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Indian Channel Protests Rape Documentary Ban

by AFP


NDTV broadcasts blank screen with flickering lamp for an hour—the time it would have aired the banned ‘India’s Daughter.’

An Indian news network ran a blank screen for an hour in protest at a controversial government ban on airing a documentary about the savage gang-rape of a Delhi student.

NDTV broadcast a blank screen with only a flickering lamp in the background for an hour from 9pm to 10pm on Sunday, when it was due to have shown the documentary, India’s Daughter, to mark International Women’s Day.

The channel has made no public comment about the ban, but its editorial director Sonia Singh tweeted ahead of the protest, “we won’t shout but we will be heard.”

India obtained a court order banning the film, which included an interview with one of the convicted rapists, Mukesh Singh, on Tuesday on the grounds it risked fuelling public anger. Home Minister Rajnath Singh said comments in which Singh blamed the 23-year-old victim and said she should not have been out at night were “highly derogatory and an affront to the dignity of women.”

The ban triggered a storm of protest in India, and many people welcomed NDTV’s move. “Well done NDTV for deciding to go off air for one hour… Very innovative and powerful,” Rifat Jawaid tweeted. “Wish I could post a blank tweet in solidarity with NDTV’s protest,” tweeted Tushar Gandhi, the great grandson of India’s independence hero Mahatma Gandhi.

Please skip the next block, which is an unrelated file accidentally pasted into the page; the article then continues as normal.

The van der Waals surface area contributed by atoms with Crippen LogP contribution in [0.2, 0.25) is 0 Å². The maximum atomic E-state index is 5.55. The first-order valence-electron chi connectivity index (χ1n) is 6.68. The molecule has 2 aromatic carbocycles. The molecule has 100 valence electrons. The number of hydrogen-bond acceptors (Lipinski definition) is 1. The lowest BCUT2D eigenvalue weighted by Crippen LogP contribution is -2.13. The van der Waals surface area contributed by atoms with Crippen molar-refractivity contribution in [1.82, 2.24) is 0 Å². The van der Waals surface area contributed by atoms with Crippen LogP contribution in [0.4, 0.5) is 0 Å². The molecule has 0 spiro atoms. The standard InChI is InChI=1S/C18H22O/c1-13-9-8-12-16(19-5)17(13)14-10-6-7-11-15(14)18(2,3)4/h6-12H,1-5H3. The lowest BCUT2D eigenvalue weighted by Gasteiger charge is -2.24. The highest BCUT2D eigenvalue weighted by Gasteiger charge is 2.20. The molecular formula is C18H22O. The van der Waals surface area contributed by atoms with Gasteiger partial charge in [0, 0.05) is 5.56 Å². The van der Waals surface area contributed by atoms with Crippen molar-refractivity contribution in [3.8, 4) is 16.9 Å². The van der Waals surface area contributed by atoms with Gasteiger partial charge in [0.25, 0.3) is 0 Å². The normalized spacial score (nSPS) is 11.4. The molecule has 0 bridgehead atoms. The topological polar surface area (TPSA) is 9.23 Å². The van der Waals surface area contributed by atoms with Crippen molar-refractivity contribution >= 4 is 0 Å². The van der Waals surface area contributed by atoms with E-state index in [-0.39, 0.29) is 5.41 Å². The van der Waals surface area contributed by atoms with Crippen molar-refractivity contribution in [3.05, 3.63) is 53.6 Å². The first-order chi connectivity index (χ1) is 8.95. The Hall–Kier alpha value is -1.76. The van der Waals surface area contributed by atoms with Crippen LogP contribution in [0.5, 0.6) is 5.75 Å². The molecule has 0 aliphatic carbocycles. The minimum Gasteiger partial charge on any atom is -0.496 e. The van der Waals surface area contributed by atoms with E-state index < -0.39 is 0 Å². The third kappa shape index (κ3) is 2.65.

India’s Daughter, by award-winning British filmmaker Leslee Udwin, was due to be shown in seven countries including India and Britain on Sunday. The BBC brought forward its showing of the film to Wednesday after India announced its ban, citing intense public interest.

The father of the victim, who died of injuries sustained during the shocking attack in 2012, has said everyone should watch the documentary, which showed “the bitter truth” about attitudes to women in India.

Officials at the jail where Singh is being held said they had asked the BBC not to show the documentary, claiming Udwin had violated the terms of the agreement allowing her to interview the prisoner. But Udwin said Monday she had complied fully with the agreement.

India’s Prime Minister Narendra Modi, a vocal champion of women’s rights in India, has so far made no comment on the row. On Sunday he urged an end to all forms of discrimination against women, tweeting that “our heads hang in shame when we hear of instances of crime against women.”

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